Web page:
Ask at W-S anyway. Tell 'em it was a Christmas gift and you didn't get a gift receipt from the giver. Last I checked, they don't publicly shame you for not having the receipt; worst case scenario is that they just say no.

                1. re: MonsieurLinguini

                  MonsieurLinguini, who cares if it was "MADE IN CHINA."

                  Your bananas are from Brazil, your rice was imported from Asia (possibly even China, gasp), and the cloth from your MADE IN USA socks was produced in Malaysia (while it was formed into the shape of a sock in the USA... )

                  Also, does it really matter if the thermometer is off by 3 degrees after calibration? If you're cooking sooooo close to the edge of food safety that a 7 degree temperature range is going to mean food poisoning, then put down the tongs before you get someone sick.

                  1. re: blindnoodle

                    "If you're cooking sooooo close to the edge of food safety that a 7 degree temperature range is going to mean food poisoning, then put down the tongs before you get someone sick."

                    Could not disagree more tbh. Being able to hit a precise temperature on some items is quite a big deal.

                    1. re: twyst

                      How did people make those items before insta-read thermometers? Remember the mercury thermometers? Uncalibrated with a response time of anywhere from 30 seconds to a 2 minutes (during which your food is cooking hotter and hotter), and also with an accuracy range of 4% (or over 8 degrees at boiling). People did not get sick when mercury thermometers were the only option because there was less emphasis on hitting a specific temperature and more emphasis on proper food handling and general cooking skills.

                      Remember, the steak and eggs which must hit food safety temperatures can also be served raw as steak tartare... If handled properly.

                      1. re: blindnoodle

                        "How did people make those items before insta-read thermometers? "

                        The answer is that they didn't make them as well as consistently as they do now. Accurate thermometers result in a lot less overcooked food.

                      2. re: twyst

                        "Being able to hit a precise temperature on some items is quite a big deal."

                        There is a difference between hitting a precise temperature vs an accurate temperature. I believe blindnoodle is talking about a thermometer which is 3 degree off in term of accuracy, not in term of precision.

                2. You could give it away to a chairty where someone that has limited means might actually find a good use for it and you can forget about the bad memories and hope someone else is has good memories using it.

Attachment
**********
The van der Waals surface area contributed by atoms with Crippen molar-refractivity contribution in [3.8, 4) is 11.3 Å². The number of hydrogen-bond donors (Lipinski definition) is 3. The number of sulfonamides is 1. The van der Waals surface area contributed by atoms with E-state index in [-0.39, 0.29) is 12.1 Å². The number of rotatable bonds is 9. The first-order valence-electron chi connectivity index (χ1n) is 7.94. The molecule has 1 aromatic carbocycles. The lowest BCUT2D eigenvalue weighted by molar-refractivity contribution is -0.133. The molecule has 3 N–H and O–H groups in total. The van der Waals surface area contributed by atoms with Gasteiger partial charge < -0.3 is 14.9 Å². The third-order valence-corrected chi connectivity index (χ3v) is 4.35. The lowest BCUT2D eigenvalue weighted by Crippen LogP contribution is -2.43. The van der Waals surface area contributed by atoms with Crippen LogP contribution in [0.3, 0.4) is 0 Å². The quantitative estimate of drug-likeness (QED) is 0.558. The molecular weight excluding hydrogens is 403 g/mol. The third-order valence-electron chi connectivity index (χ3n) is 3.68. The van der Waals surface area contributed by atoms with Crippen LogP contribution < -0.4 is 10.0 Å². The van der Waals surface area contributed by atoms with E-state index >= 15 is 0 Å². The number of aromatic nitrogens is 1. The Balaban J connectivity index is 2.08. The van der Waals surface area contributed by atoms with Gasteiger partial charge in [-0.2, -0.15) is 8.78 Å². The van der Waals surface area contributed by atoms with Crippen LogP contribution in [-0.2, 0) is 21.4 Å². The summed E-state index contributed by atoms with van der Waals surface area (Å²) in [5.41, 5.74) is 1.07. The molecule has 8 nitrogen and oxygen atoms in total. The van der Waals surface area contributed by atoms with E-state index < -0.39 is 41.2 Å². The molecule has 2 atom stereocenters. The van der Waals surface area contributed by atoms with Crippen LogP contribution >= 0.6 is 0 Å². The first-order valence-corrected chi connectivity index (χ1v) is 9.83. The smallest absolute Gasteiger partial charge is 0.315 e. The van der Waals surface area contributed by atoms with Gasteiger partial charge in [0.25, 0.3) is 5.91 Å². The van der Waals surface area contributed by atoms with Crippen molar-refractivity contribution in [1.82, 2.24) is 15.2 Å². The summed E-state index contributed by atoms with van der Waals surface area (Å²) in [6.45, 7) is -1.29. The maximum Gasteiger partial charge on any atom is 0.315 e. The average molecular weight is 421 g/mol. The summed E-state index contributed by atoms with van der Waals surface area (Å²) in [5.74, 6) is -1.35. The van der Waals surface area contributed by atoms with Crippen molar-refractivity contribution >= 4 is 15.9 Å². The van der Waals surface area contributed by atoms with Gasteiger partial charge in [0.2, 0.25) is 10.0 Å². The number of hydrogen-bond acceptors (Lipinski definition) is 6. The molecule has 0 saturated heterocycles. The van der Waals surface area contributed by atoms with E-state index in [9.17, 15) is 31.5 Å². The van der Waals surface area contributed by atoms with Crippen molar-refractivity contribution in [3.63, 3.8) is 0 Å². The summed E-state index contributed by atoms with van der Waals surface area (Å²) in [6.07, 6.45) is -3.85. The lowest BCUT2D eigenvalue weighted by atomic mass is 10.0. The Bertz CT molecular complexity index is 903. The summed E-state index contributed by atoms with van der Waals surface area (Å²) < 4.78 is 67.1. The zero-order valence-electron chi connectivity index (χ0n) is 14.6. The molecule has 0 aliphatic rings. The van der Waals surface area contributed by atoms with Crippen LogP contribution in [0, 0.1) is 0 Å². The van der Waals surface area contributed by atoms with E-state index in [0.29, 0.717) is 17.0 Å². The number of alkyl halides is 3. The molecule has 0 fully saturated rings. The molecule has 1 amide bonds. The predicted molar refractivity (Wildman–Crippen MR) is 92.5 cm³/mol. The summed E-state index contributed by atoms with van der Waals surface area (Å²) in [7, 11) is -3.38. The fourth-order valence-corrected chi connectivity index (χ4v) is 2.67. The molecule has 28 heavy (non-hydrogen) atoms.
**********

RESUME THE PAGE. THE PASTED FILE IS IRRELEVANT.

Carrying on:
On a related note, though not a negative as your post ....

                  I bought a 12 quart All-Clad multi-pot on a little bit of whim from W-S while in the shopping mall. It cooks just fine but, the wire mesh screen is a devil to chean after crawdads and ears of corn. The newer perforated baskets at W-S would be much nicer for that use. I chalk this up more to learning experience on my part then a bad purchase. However, I am on the lookout for the newer baskets by themselves.

                  2 Replies
                  1. re: Sid Post

                    Im sorry if I came off as negative but I still survive on allowance lol. Its not as easy to swallow the loss when this is the case. Money flows more slowly if allowance is your main source of income. Im basically just waiting for sap from the money tree to fill my bucket. *sigh*

                    I gave it thought and decided im going to use it. A thermometer is better than no thermometer right? Going to cook beef wellington as comfort food lol.

                    1. re: MonsieurLinguini

                      I don't think you are being negative, but you can better evaluate your situation. You have the therometer already. So this is the hand you are dealth with, work from there. Look at your options, and move from there. There is no point of lingering a regreting situation. If you really believe the negative Amazon reviews are real or that you paid too much, then return it or give it away. Otherwise, use it.

                  2. $100 for a thermometer? That should have been your first clue. What are you using it for?

                    2 Replies
                    1. re: wyogal

                      lol..im not known for being good with money. You should see me buying skincare and haircare products. I spend more on my looks in a week than some in a whole year haha. I plan to use the thermometer for a whole variety of things I cook, nothing really specific.

                      1. re: wyogal

                        "$100 for a thermometer? That should have been your first clue."

                        I paid almost $100 for my thermapen.
                        WORTH EVERY PENNY.

                      2. Ouch. That sucks.

                        I keep asking for a fish spatula for my birthdays and Christmas's, and no matter how much detail I use to describe it, no one gets it right. :^)

                        The first one I got was backward. The business end was plastic, and not very flexible, and the handle was the most uncomfortable gouging thing I've ever held.

                        For Christmas this year, I got a frankly awesome spatula... that woud be perfect for hash browns. Oh well. I think I'll just hand out pictures with QR codes next time. :^P

                        4 Replies